Empowering primary care providers to detect and treat mental health and substance use problems.
Research shows that about 80% of people with a behavioral health disorder will see a primary care provider at least once a year. By empowering primary care providers to treat mental illness and fostering collaboration between primary care physicians and behavioral health professionals, more Oklahomans can get the treatment they need.
While Oklahoma has a shortage of behavioral health providers like psychiatrists and psychologists, especially in rural areas, the state’s per-capita supply of primary care physicians exceeds federal guidelines. Through policy recommendations and convening community partners, Healthy Minds works to promote best-practice models of integrating behavioral and primary health care and break down the barriers providers face in implementing these models.
of Oklahomans with a need for mental health treatment in 2022 did not get help.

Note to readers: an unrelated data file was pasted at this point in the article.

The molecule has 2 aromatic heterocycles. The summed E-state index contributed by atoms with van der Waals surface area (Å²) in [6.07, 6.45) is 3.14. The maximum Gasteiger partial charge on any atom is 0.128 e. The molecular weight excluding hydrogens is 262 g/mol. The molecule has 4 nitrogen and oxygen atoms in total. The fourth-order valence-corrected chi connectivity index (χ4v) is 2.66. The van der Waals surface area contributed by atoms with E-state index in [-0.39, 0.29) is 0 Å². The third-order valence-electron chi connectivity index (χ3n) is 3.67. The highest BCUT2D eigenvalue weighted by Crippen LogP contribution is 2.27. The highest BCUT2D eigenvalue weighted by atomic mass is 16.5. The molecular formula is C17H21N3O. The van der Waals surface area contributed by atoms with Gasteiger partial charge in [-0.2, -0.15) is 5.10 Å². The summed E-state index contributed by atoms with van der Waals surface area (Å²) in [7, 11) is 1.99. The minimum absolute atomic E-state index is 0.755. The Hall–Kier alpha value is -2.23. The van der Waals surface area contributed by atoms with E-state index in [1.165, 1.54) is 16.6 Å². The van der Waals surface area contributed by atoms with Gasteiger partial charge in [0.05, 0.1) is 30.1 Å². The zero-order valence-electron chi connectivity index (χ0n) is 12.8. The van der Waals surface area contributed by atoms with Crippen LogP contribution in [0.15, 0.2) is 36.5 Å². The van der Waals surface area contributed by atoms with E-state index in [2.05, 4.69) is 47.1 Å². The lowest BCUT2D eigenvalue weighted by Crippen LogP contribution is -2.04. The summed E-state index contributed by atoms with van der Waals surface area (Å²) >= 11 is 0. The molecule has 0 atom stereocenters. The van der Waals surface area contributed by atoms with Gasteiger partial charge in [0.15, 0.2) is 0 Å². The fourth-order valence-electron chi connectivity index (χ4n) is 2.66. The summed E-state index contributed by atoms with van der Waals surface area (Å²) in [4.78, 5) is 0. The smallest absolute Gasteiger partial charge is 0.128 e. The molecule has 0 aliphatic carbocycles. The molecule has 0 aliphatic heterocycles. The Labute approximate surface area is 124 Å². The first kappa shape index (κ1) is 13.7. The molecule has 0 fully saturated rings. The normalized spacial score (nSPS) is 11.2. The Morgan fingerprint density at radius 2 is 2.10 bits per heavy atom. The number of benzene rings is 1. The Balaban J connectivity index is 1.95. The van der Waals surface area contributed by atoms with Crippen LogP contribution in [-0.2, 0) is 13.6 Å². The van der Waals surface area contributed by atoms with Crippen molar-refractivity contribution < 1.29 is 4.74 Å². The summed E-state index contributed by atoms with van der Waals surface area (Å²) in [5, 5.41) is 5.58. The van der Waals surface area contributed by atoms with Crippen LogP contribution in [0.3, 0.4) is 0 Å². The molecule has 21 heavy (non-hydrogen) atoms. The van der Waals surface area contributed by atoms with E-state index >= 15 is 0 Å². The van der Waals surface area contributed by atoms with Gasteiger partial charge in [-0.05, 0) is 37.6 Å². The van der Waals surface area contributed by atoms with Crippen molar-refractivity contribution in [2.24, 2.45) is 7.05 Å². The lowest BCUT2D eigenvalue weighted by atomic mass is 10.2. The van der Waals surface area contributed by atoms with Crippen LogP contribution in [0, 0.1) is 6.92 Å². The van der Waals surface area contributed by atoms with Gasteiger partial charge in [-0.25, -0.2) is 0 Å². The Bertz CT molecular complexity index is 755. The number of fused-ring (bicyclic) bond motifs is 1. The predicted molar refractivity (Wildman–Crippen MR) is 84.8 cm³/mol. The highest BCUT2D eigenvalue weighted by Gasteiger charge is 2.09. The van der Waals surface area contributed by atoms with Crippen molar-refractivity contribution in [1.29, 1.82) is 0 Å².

Source: Mental Health America
of people who died by suicide had contact with a primary care provider in the last month of their lives.
Source: Ahmedani et. al.
Oklahoma's per-capita supply of primary care physicians is more than 1.5 times that of the national rate.
Source: Healthy Minds research
The need for integrated care in Oklahoma
Integrating behavioral health care into primary care is a promising opportunity to expand the behavioral health workforce to include primary care providers, of which we have a higher-than-average number in Oklahoma.
Improving the ability to detect and treat mental health conditions in primary care settings ensures more individuals get the help they need when they need it, preventing future mental health crises that cost Oklahomans’ lives and livelihoods.
Our research explores the current gaps in care for behavioral health conditions in Oklahoma and how integrated care models could succeed here.